Some wasps feed on grasshoppers and caterpillars and some species of stingbugs feed on caterpillars. The praying mantis eats a variety of insects.

Most of the parasitic insects are either flies, bees or wasps.

One of the most useful of the parasitic flies to man is the tachinid fly. It lays its eggs on the skin of caterpillars. The hatching larvae burrow into their host and feed on the caterpillar's muscle and fat tissue. When it is ready to emerge, the tachinid larva digs out through the skin of the paralyzed caterpillar, which dies. Tachinids are extremely valuable in controlling armyworms and European corn borers.

Here are more beneficial insects:

  1. Ambush bugs feed mainly on bees, wasps and flies.
  2. Braconid wasps are parasites of European corn borers, leaf mining sawflies and bark beetles. They develop in silken cocoons on the outside of their host.
  3. Bumblebees and honey bees are extremely important for pollinating and for producing honey and beeswax.
  4. Some caddis fly larvae feed largely on mosquito larvae.
  5. Carrion beetles lay their eggs on small dead animals such as birds and mice and the larvae feed on the decaying flesh.
  6. Syrphid flies eat the aphids which damage plants by sucking their juices.
  7. Damsel bugs eat many insects but especially aphids and caterpillars.
  8. In their immature stages, damselflies and dragonflies feed on mosquito larvae. The adults eat mosquitoes and moths.
  9. Ichneumonids are parasites of many pests including horntails, sawflies, moths and the larvae of wood wasps and beetles.
  10. Ladybird beetles in both their larval and adult forms eat plant-sucking aphids.
  11. Mayfly naiads (young) and adults are a major food for fish, since they often emerge in large numbers from lakes.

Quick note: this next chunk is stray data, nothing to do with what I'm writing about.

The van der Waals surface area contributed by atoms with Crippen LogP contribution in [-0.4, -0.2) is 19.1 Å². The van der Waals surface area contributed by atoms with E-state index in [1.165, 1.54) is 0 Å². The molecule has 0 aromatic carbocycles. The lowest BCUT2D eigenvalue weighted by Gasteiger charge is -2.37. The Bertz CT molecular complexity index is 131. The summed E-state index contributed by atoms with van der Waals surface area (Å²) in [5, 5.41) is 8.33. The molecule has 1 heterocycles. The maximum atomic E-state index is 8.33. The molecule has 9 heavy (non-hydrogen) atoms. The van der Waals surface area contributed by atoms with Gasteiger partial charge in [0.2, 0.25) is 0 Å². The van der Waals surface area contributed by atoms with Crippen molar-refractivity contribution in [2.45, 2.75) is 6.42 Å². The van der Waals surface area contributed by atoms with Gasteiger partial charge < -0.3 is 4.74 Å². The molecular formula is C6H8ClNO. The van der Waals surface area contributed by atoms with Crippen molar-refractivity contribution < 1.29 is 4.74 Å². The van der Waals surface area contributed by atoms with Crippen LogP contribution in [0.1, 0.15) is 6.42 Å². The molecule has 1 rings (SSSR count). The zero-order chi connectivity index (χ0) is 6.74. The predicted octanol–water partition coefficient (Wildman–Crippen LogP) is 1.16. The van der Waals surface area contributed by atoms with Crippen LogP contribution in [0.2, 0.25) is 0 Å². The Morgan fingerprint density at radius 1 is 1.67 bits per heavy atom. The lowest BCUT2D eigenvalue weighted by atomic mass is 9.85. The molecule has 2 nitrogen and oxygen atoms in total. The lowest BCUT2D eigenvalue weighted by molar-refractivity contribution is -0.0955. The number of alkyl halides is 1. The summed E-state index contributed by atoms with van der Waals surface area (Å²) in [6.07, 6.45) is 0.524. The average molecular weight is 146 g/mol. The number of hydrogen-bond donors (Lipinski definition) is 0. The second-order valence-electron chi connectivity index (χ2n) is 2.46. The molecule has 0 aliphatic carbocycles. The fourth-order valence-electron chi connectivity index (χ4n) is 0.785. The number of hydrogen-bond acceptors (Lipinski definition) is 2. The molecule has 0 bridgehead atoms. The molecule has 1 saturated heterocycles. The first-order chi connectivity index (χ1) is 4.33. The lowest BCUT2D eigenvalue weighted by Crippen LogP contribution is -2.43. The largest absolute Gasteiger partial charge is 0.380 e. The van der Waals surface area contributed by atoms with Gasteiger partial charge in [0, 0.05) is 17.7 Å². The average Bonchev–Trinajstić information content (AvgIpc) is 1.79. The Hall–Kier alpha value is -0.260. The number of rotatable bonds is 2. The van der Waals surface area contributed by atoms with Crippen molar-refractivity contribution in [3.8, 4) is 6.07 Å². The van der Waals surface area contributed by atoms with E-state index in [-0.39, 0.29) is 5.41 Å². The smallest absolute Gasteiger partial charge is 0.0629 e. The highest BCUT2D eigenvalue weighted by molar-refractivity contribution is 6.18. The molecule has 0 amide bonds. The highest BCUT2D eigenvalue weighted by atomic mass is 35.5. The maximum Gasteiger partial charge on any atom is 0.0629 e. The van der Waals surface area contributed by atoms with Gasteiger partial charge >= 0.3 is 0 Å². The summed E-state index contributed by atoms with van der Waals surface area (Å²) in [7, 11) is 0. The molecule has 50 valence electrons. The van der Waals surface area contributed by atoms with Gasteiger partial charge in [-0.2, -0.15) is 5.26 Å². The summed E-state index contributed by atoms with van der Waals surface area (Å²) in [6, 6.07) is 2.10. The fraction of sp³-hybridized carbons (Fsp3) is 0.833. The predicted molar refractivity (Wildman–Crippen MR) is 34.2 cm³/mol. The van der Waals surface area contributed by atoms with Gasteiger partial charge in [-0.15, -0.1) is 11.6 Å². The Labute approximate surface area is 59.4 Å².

12. Milkweed butterfly larvae eat milkweed. The best-known member of the group is the monarch butterfly.
  13. Numerous wasps, such as trichogrammatid wasps, parasitize the eggs of many forestry pests
  14. Predatory diving beetles are usually found in ponds and quiet streams. Both larvae and adults eat a variety of small aquatic animals.
  15. Scarab beetles feed on rotting plant and animal matter.
  16. Sphecid, digger, and mud dauber wasps deposit an egg on a caterpillar, cicada or other insect which has been paralyzed by stinging. the food and egg is tored in a hollowed plant stem, or in a nest dug in the ground or fashioned out of mud and suspended from the underside of a structure. Mud dauber wasps can become a pest when they make their mud nests around the eaves of homes and cottages. (See Mud Daubers in our Home & Cottage Services.)
  17. Spider wasp larvae eat spiders which are captured and paralyzed by the adult wasp, and put in a cell in the ground. Eggs are then laid on the spider.
  18. Some stoneflies are predators in their aquatic stage and are also eaten by fish.
  19. Water boatmen are said to eat mosquito larvae but their chief food is probably algae or pond-bottom ooze.
  20. Water striders in their immature and adult stages eat living and dead floating insects